It contains information, such as on dental packages and the Tooth Fairy Club, which enables children under 13 to enjoy special rates for dental treatments, among other benefits.

The app also has dental-related articles, such as tips for parents whose child is going to the dentist for the first time.

User experience: Human resource manager Gina Loh, 40, is keen to share the articles she has read from the app with her two daughters, aged 15 and 11, who are both fearful of dental visits.

Ms Loh, who recently visited one of Unity's dental clinics, hopes to make her future dental appointments through the app. "It is convenient to have all the information in my handphone."


iOS and Android; free

Developed by: Health technology start-up IUVO Health

Launch date: April

For: Elderly and home-care patients, but also for others who wish to keep a record of their health status in case of emergencies

How it works: A user has to first create an account in the app before he can key in health readings such as blood pressure, blood sugar level, temperature, weight, allergies and medication.

Patients who require urinary catheters can record their urine output and appearance, while those reliant on feeding tubes can keep track of the number and amount of feeds. Less mobile patients who have issues with bowel movements and skin conditions can also record these, even storing photographs and videos. Some of the recorded data can be used to generate health reports in the form of charts and tables, which can be shared with health-care providers or family members through linked accounts.

User experience: Mr Stanley Lee, 53, has a spinal cord injury and is bedridden. He uses the app to record his urine output and would have liked it more if he could also record his fluid intake each day, which he notes on a separate piece of paper now. The unemployed man has to notify his doctor if the difference in his fluid volumes reaches a certain level. Mr Lee has also saved photos of his stools in the app, which he would show a doctor if there was a need to, such as when he experiences constipation.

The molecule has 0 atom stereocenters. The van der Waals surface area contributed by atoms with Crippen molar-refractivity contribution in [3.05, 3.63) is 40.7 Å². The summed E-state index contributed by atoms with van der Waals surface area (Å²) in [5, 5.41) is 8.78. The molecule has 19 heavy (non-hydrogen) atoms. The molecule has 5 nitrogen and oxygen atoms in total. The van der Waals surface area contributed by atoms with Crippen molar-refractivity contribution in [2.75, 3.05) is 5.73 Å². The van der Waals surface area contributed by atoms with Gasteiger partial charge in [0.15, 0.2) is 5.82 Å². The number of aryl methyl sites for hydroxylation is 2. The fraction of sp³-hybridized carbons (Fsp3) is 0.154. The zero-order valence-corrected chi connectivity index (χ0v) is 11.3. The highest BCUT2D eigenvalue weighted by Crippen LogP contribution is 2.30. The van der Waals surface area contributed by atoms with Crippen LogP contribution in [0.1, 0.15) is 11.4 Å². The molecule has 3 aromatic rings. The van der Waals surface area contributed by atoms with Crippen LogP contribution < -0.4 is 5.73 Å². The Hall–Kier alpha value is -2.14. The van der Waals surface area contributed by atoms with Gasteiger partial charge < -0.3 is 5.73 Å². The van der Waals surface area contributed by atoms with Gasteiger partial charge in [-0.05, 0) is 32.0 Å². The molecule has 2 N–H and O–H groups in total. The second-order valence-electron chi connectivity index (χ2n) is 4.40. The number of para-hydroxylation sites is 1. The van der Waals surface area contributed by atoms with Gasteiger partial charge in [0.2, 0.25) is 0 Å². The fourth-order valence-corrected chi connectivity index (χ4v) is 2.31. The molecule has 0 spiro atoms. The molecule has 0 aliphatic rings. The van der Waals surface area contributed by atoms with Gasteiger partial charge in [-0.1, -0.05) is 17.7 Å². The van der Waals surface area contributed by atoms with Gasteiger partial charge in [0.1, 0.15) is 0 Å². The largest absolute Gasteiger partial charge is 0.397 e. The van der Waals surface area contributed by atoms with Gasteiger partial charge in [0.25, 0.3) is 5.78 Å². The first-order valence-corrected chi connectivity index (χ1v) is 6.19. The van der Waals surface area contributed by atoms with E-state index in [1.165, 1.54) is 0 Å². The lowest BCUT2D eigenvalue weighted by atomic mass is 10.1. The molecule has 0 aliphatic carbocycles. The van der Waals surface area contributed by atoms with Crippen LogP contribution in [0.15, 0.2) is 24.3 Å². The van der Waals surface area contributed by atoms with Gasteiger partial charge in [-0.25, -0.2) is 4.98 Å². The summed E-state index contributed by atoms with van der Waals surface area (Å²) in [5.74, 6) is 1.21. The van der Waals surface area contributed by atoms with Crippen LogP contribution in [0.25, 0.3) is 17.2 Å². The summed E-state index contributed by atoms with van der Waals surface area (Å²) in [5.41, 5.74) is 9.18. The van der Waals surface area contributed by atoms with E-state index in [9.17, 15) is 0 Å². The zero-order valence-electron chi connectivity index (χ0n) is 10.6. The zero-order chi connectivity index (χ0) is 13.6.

iOS and Android; free

Developed by: Health-care cluster JurongHealth

Launch date: January

For: Anyone

How it works: This is a digital version of JurongHealth's quarterly publication ONEHealth.

The user can access the same articles in the print version, which is distributed free to households and businesses in the western part of Singapore. But the digital articles have videos embedded within. For example, an article on the accident and emergency department of the upcoming Ng Teng Fong Hospital in Jurong East allows a user to also watch a video that depicts what people will see if they walk through the new facility. Past issues will be made available for download too, along with other publications by the health-care cluster.